1. Empirical Fitting: Providing the laboratory with the recommended information (typically refraction, K’s/sim K’s, add power and sometimes pupil size) often results in an excellent experience visually for presbyopes experiencing GP multifocal wear for the first time. This, in turn, often lessens their perception of awareness due to the “Wow” factor.
  2. Fit Assessment: The lens should center well or slightly superior-central. As the lenses in common use today are predominantly front surface aspheric they should have a back surface that aligns well with the cornea resulting in an alignment fluorescein pattern.
  3. Take a Walk! After dispensing - while they are adapting - have them walk around the office and “take their lenses for a ride” looking at a magazine, off at a distance, perhaps at a computer, and then come back and report how they feel about their vision.
  4. We Have Two Eyes Not One. For assessing the over-refraction, have them keep both eyes open and use flip lenses (often 0.25D) in front of each eye individually. It’s remarkable what a difference 0.25D makes in the subjective perception of vision.
  5. Let them know that their vision will improve as they adapt to the lenses; GP aspherics are much easier to adapt to visually than soft multifocals due to both the optical quality and the center-distance optics.
  6. But what if there is a problem? That’s no problem. Your laboratory consultant is worth their weight in gold for helping through the process, beginning with lens selection, and finishing with problem-solving. The ability today to use a cell phone adaptor for the slit lamp to take photos and video is very helpful to the consultant who is THE expert with that specific lens design. Common problems include an inferior decentering lens (often solved with a steeper base curve design) or the need for more add power (often solved by reducing the effective distance zone in either the non-dominant eye or both eyes). 
  7. Communication = Success! Find out what their primary visual goals are and attempt to meet their primary goals. Never guarantee that they will not require over-glasses. They are infrequently needed with GP wearers but occasionally someone may desire a small amount of minus power to wear for night driving or a small amount of plus power to read very small print such as with medication labels.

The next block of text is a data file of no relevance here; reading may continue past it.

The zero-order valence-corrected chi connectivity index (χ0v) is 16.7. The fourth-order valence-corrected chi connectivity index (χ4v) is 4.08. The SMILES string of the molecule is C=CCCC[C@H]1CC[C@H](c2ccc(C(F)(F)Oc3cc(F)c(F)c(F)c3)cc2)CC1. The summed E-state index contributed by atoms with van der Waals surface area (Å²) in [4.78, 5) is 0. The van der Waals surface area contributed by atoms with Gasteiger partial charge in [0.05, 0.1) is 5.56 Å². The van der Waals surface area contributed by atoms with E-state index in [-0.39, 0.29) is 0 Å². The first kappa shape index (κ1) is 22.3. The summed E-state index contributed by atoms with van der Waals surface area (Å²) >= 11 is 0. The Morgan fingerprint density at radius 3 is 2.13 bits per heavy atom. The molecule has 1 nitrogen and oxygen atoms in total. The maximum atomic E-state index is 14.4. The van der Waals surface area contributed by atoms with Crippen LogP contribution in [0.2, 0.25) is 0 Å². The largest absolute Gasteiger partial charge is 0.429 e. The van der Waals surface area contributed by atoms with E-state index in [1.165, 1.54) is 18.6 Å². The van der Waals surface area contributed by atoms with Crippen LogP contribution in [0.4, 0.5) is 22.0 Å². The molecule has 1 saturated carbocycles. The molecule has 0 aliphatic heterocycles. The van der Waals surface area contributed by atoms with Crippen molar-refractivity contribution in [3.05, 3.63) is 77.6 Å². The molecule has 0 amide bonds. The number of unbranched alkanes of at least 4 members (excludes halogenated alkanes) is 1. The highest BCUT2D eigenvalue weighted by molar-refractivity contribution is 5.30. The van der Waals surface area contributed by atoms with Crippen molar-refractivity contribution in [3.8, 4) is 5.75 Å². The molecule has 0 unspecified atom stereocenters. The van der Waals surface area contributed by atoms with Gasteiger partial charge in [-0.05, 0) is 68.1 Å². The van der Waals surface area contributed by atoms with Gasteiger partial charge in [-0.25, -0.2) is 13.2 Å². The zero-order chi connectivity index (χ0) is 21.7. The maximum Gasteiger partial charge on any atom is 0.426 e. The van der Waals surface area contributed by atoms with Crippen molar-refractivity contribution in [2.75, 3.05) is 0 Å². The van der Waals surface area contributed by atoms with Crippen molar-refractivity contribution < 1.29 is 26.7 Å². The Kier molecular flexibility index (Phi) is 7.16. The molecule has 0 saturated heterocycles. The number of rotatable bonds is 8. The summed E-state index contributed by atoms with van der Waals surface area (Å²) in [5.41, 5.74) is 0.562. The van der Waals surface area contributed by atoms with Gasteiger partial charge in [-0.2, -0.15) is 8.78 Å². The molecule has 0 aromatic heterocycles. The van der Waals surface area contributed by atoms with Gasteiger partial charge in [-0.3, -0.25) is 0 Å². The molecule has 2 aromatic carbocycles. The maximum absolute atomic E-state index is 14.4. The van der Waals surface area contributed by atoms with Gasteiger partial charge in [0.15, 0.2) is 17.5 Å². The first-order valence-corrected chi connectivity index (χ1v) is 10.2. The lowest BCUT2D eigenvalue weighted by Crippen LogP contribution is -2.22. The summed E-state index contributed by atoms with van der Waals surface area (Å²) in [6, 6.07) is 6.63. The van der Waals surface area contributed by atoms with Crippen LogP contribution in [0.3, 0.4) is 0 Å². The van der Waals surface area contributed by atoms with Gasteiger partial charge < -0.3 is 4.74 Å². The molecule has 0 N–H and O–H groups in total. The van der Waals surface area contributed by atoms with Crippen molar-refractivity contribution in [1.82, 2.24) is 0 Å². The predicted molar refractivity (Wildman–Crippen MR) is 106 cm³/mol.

8. But what about monovision? Certainly monovision, like hybrid multifocals and scleral multifocals are tools that should be in the presbyopic fitting toolbox. That said, today’s designs have become so sophisticated and result in better vision than yesterday’s designs such that the benefit of good binocular correction at all distances make multifocals an option to be positioned first when providing the options to the patient. And if vision is an important, aspheric (and segmented, translating) multifocals need to be emphasized.

The Bottom Line

Every presbyope deserves to be asked if they would be interested in contact lenses. Those individuals who are existing wearers will be very motivated to stay in contact lenses. But you will be surprised to find that many presbyopes who are not wearing lenses will respond positively and not only will you change their life but they might represent your most prolific referral source. It’s quite evident that the presbyope represents your greatest opportunity and you can build a practice simply on the contact lens fitting of these patients.

Join us at the Global Specialty Lens Symposium


The CLMA and the GP Lens Institute are GOLD Level Sponsors to the GSLS 2022. One Contact Lens Educator - faculty member - from each optometric school and college of Optometry in North America will receive a complimentary registration to attend.


About GPLI


Edward S. Bennett, OD, MSEd, FAAO, FSLS

Professor Emeritus, University of Missouri St Louis College of Optometry

President and Executive Director, GP Lens Institute (GPLI)

The Gas Permeable Lens Institute is dedicated to providing eyecare professionals with unbiased educational and practice-building resources highlighting GP and custom manufactured soft contact lenses.

Please support the educational opportunities provided by the GP Lens Institute. We will continue to support all ECPs, staff and your patients. Be kind, respectful and find happiness within yourself!!